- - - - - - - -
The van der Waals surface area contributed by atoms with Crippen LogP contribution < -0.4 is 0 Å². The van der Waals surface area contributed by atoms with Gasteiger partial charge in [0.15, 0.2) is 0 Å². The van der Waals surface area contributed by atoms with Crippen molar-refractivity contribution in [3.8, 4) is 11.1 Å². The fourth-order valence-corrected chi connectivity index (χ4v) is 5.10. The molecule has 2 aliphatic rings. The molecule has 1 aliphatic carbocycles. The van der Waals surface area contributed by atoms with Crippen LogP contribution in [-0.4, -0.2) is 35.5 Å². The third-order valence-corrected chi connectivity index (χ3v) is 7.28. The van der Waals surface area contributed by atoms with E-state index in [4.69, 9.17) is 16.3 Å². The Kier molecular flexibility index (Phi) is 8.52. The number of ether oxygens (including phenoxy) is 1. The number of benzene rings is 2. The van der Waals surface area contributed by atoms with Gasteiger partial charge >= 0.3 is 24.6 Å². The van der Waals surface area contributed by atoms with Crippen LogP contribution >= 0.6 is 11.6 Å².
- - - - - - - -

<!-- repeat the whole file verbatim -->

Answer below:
The van der Waals surface area contributed by atoms with Crippen LogP contribution < -0.4 is 0 Å². The van der Waals surface area contributed by atoms with Gasteiger partial charge in [0.15, 0.2) is 0 Å². The van der Waals surface area contributed by atoms with Crippen molar-refractivity contribution in [3.8, 4) is 11.1 Å². The fourth-order valence-corrected chi connectivity index (χ4v) is 5.10. The molecule has 2 aliphatic rings. The molecule has 1 aliphatic carbocycles. The van der Waals surface area contributed by atoms with Crippen LogP contribution in [-0.4, -0.2) is 35.5 Å². The third-order valence-corrected chi connectivity index (χ3v) is 7.28. The van der Waals surface area contributed by atoms with E-state index in [4.69, 9.17) is 16.3 Å². The Kier molecular flexibility index (Phi) is 8.52. The number of ether oxygens (including phenoxy) is 1. The number of benzene rings is 2. The van der Waals surface area contributed by atoms with Gasteiger partial charge >= 0.3 is 24.6 Å². The van der Waals surface area contributed by atoms with Crippen LogP contribution >= 0.6 is 11.6 Å².